Thursday, 6 September 2012

M&S And Paths to Purchase

Although M&S sells about one in three dresses and one in five of its suits online, school-wear has become one of the company’s most popular smartphone products with families looking to avoid the stressful “back to school” shopping trip.

Question is..was this smartphone helping with a customer pain point by design or just a lucky coincidence?

Understanding the salescycle or as we often refer to it these days Path to Purchase is key to understanding how we can help customers overcome those barriers to purchase.

There are many ways of depicting these journeys or paths, here is one I have come across. Figure 1 taken from an ATG webinar shows the path from Search to Purchase

path to purchase visual resized 600
Figure 1 Search to Purchase

This search to purchase journey depicts a customer journey that involves both the digital aspects of searching and researching a product as well as purchasing . Of course, in reality there is often, as depicted here, a physical element where customers want to view , touch and perhaps get more information by visiting the physical store before buying on-line. I've previously talked about combating this 'showrooming' by possibly encouraging in store purchase with an amazing experience or encouraging on going engagement once out of the store. ( See 'Combating Showrooming ,  Personalisation In-store )

M&S is trying to achieve both of these with some key projects.

Their stores are getting wi-fi that will be free for customers possibly as a way of allowing them to find out more about products as well purchasing from their wider range on line. to aid this QR codes are being used in-store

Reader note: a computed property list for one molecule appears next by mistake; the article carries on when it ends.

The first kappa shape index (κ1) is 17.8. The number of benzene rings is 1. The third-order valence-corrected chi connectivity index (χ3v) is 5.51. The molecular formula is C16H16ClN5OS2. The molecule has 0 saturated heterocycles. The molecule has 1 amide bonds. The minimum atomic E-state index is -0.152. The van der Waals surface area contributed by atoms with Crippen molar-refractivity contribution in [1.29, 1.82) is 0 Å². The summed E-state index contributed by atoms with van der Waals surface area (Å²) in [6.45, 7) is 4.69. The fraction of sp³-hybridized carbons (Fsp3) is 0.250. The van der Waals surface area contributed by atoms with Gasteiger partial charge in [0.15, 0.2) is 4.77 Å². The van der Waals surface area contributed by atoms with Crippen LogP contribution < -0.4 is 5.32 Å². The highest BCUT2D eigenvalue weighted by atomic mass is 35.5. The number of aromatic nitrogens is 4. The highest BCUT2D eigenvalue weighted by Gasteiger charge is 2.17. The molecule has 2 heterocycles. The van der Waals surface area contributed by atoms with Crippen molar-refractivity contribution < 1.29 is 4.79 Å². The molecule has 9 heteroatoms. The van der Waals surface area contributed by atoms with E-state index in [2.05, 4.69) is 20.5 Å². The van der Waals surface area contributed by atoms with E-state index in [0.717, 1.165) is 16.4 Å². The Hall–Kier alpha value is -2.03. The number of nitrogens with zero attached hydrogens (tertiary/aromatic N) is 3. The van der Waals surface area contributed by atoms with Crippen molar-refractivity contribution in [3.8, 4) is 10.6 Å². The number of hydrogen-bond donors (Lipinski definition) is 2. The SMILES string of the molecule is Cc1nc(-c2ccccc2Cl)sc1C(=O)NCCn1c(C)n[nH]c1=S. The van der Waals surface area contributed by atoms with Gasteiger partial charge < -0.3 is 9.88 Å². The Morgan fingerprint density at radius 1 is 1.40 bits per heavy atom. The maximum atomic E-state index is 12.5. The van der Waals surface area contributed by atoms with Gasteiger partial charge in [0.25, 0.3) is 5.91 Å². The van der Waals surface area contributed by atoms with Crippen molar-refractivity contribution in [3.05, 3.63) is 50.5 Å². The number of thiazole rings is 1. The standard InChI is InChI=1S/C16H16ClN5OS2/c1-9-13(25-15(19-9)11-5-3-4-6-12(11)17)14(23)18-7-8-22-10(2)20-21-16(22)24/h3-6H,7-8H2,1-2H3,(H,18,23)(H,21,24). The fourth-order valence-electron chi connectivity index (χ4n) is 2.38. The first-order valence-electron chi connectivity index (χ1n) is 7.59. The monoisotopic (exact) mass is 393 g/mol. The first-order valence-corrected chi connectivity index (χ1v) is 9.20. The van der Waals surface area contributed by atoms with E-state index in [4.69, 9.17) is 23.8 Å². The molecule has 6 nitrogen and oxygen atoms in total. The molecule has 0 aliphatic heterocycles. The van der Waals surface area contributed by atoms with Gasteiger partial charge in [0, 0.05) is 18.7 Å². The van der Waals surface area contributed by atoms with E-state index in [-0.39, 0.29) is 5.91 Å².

Figure 2 M&S App Screenshot
And of course their App will aid in this ( see Figure 2)

Also, some store assistants ill be getting iPads to help customers in the same way.
Figure 3 - Contactless Payment

Not forgeting the quick, small purchase ( the M&S .....), they are also adopting faster ways to pay with contactless options - Figure 3

You may have even seen the oversized smartphones in their stores

The one in figure 4 is actually in their store in Paris where customers are again able to purchase from the extended range on line - or even buy while on day trip to Paris and get it delivered back in the UK?
Marks and Spencer pushes its social network presence in its windows and shoppers can order products at the ‘boutique virtuelle’
Figure 4 - Oversized Smartphones in Paris

And of course they are addressing the delivery element by allowing customers to have items delivered to their home or most convenient store. This option incorporating that crucial free delivery tag so many consumers want ( see Amazon Set to Deliver Via Newsagents )

Marks and Spencer data sourced from their 2012 Corporate Report

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